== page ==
Red Cross officials also said they will have given out close to half of the $667 million Liberty Fund by year's end, exceeding their November pledge to disburse more than $270 million by Dec. 31.
The charity has been spending the $317.5 million exclusively on emergency housing, psychological counseling and other needs directly related to the terrorist attacks, including $139.6 million in direct cash assistance to families of victims, Red Cross officials said at a news conference.
The Red Cross was heavily criticized for plans to spend some Liberty Fund donations on blood bank, community outreach and infrastructure improvements not directly related to the attacks.
The refocused, accelerated spending and the former Senate majority leader's appointment as independent overseer show that the Red Cross is keeping a series of promises to better disburse Liberty Fund donations, said David McLaughlin, chairman of the Red Cross' Board of Governors. The charity pledged in November to funnel donations entirely to terrorism victims.
The Red Cross also pledged to contribute to a shared database on victims' needs and the assistance from the many charities participating in the relief effort.
"The work has not been easy and even with our proven ability to respond to disasters, in this case we've had to learn to adapt as we went along and as we move forward," McLaughlin said. "Today I am very proud to say that we have kept or exceeded every one of those commitments that we made."
Mitchell, who did not attend the press conference and could not be reached for comment, is charged with reviewing and publicly assessing a plan to disburse the remaining Liberty Fund donations. The Red Cross also pledged in November to release the plan by the end of January.
Mitchell will have some input into the plan, but his role will largely be to reassure the public that Liberty Fund donations are being appropriately handed out, Red Cross spokesman Frank Donaghue said later.
"It isn't a day-to-day role," Donaghue said. "It really is a response to criticism initially that we didn't hear our donors and didn't hear the American people."
The Red Cross' 50-member Board of Governors retains the power to approve the plan, a move one charity watchdog said harmed the effort to rebuild public trust through the appointment of Mitchell.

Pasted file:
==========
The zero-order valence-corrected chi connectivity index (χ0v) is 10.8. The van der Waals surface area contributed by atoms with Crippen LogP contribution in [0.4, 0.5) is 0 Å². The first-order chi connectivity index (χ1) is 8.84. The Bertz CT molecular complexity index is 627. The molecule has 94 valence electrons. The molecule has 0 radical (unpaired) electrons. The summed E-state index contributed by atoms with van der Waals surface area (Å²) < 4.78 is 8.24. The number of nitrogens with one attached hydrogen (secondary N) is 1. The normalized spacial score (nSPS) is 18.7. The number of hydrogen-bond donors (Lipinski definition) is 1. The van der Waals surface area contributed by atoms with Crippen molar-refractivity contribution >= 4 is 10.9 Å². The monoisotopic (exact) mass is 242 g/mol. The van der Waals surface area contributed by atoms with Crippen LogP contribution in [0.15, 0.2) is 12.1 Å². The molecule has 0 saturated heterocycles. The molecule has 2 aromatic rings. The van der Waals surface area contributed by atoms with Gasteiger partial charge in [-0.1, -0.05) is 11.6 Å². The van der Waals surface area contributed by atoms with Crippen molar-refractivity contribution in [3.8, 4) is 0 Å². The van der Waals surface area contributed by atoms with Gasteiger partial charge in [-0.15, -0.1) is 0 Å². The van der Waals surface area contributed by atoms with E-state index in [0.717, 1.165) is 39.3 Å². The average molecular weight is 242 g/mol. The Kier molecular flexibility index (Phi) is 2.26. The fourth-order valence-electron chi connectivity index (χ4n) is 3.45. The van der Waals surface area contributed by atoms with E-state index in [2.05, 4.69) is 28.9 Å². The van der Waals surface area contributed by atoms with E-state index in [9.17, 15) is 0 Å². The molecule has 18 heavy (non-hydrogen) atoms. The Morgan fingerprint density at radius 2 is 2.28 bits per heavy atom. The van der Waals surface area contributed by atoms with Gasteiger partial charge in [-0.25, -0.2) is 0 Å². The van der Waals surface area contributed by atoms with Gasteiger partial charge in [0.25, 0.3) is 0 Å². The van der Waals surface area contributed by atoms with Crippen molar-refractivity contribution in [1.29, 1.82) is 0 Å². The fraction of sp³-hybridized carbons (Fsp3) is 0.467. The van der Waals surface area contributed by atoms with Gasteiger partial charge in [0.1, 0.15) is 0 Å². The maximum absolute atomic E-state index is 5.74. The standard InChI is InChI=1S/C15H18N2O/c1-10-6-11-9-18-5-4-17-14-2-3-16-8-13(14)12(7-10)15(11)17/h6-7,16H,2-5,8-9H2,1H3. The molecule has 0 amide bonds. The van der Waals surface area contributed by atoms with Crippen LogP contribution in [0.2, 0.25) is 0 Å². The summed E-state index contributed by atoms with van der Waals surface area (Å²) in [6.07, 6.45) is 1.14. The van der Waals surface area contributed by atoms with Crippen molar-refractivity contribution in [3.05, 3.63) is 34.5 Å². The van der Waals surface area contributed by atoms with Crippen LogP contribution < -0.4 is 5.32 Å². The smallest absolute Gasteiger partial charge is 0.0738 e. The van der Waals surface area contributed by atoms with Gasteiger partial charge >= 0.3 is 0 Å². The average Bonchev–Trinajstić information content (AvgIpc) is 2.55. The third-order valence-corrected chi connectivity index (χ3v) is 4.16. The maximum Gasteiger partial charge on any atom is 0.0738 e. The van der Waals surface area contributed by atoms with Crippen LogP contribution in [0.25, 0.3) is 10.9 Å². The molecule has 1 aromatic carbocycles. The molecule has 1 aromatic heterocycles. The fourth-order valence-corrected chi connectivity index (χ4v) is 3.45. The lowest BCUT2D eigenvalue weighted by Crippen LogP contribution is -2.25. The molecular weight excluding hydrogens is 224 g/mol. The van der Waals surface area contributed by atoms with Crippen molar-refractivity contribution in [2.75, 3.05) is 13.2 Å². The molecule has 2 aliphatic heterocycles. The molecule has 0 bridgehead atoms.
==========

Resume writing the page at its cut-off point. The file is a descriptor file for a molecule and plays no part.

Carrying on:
"Does he have real power or is it window dressing?" asked Daniel Borochoff, president of the Bethesda, Md.-based American Institute of Philanthropy. "By giving up some of the control, they'd be showing that they're more concerned about the public interest than their own interest ... It sounds like the national board doesn't want to let go of the control."
Mitchell, who is from Maine, has been lauded for his work to broker peaceful solutions t the armed conflicts in Northern Ireland and the Middle East.
"I think he brings just a tremendous ability to solve problems," Red Cross chief executive officer Harold Decker said. "He's come into very, very different environment all over the world and assisted in problem-solving efforts."
Liz McLaughlin of Pelham, N.Y., whose husband,Cantor Fitzgerald executive Robert C. McLaughlin Jr., died in the World Trade Center, said she hoped Mitchell's involvement would prompt the Red Cross to better inform victims' families about the benefits they can expect to receive in coming months.
"I'm hopeful that he'll be able to cut through some of the red tape and the procedural problems," she said.
Red Cross executive David McLaughlin said, however, that Mitchell will not closely administer the fund, instead assuming a bully pulpit from which he can publicly air his approval or disapproval of the plan.
"He said, 'I don't want to manage the fund. That's not my role,"' McLaughlin said. "If we wanted to move forward and he didn't agree, we would move forward but we would do it at our own risk."
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